I believe that an Obersturmführer took over my company from 5. 3, 1944. I believe that this man was a lieutenant of the police. However, I cannot say whether he belonged to the Military Police of the Waffen-SS, or the ordinary Military Police. I saw him many times, especially since I later visited my old unit and different comrades in Montauban / South-France in the year 1944, where the Divisional Staff of the Das Reich Division lay at that time. The leader of the Waffen-SS Military Police belonged to the Divisional Staff in every case. My successor, whom I saw in Montauban, wore the uniform of a SS-Obersturmführer.
After about my third visit, I realized that the aforementioned Obersturmführer had been superseded and replaced by a Hauptsturmführer or a Captain of a police formation. I heard from my former people at that time that the Obersturmführer was not able to handle his tasks.
I would like to think that this successor to the Obersturmführer was a Captain of the Gendarmerie or of the motorized Gendarmerie. Due to the brevity of my visit it is impossible today to remember the names of the two aforementioned officers.
I had even visited them at the section and talked to them there. However, their names have slipped my mind. I did not later meet them again, since I was with my Panzer Grenadiers both at the front and later battles with the 1st Battalion as a Company Leader.
The Military Police were kept with the vanguard of the battle command post (advanced command post and divisional command post).
I estimate that the Obersturmführer commanded the Military Police for only three weeks and then was replaced by the aforementioned Hauptmann. I lost every connection and cannot say any more how long he was the head of the company. It is possible, that he led the company until the end of war, I am not able to say anything closer about it.
I can describe my successor the captain: approximately 1.83 metre tall, a big, full powerful figure with dark-blond hair, approximately 36 to 38 years old in 1944, he came from the Mark of Brandenburg.
I cannot say anything more exact about my successor, the officers of the Divisional Staff would know more, especially the Personnel Specialist and the Adjutant of the Divisional Commander: I don't know their names.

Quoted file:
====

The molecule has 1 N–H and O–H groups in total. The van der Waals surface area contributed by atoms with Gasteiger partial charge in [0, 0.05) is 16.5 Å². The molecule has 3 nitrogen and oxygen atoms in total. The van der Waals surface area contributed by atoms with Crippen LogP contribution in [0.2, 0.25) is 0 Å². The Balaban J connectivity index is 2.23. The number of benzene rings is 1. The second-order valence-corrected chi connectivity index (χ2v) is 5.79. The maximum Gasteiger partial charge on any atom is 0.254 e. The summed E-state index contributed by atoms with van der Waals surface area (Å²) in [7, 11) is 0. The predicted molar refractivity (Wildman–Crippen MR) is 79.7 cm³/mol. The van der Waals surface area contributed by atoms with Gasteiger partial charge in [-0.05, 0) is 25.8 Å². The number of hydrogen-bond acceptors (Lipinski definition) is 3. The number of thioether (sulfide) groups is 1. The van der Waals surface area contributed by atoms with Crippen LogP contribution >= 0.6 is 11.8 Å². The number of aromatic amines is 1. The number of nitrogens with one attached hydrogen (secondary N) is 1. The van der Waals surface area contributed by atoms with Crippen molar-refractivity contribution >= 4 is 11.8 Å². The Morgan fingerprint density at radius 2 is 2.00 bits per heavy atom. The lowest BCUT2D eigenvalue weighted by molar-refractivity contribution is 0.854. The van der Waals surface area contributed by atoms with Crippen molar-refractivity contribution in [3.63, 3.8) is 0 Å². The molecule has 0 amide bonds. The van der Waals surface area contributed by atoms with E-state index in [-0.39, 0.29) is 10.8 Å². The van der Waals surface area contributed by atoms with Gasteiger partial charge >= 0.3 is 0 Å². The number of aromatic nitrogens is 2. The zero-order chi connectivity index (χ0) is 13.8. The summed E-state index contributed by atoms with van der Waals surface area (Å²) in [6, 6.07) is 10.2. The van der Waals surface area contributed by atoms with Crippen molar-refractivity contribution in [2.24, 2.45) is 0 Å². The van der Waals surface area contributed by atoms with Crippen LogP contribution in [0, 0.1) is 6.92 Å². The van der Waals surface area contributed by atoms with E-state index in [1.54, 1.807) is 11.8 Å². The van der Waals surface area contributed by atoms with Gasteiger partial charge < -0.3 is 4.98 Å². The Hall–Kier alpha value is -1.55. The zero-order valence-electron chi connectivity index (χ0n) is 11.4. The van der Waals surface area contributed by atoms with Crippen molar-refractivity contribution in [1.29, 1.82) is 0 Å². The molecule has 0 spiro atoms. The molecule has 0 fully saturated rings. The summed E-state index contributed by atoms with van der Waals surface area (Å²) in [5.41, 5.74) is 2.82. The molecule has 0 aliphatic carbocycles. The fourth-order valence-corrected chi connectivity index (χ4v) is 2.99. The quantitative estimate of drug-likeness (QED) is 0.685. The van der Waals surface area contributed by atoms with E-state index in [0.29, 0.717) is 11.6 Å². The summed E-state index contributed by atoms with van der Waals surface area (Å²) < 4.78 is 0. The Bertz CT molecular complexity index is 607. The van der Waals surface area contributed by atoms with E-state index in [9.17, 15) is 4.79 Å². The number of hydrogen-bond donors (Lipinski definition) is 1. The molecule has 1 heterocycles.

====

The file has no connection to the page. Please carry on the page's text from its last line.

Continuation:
From approximately May 1944, Lammerding must have taken over the Division.
On questioning: The following members, I can still remember of my unit:
1, Hauptscharführer Köster, Seargent of the company, North German.
2, Hauptscharführer Marinelli, Platoon and Commando leader, came from South-Tyrol.
3, Hauptscharführer Krug, Master Mechanic, came from Potsdam.
More details of the aforesaid, I cannot remember. I led many more large units after leaving the Military Police unit and after such a long time, I cannot remember any more names of my subordinates.
In my opinion if the roll-call records for the company for the years 1944 to 45 could be found, whoever has the 'dog-tag' records could answer these questions.
The field-post-mail-number of the Military Police of the Das Reich Division was 1944: 37 900, (from 1939 on!)
The field-post--mail-number of the Divisional staff of the Das Reich Division was: 20 092.
To the present facts about the shooting of the Belgian police-officer and his two companions' at the beginning of January 1945 in Belgium, I am not able to say anything, since I was on the 1. 8. 1944 severely wounded (loss of the left arm) and I came back no more to the Division in France, Belgium or Holland.
I made my above statements to the best of my knowledge and conscience.
Read approved and signed ...... Otto Kahn
Closed .... Reer, KM
© Michael Williams 10th March 2000 ... updated Thursday, 25 August 2022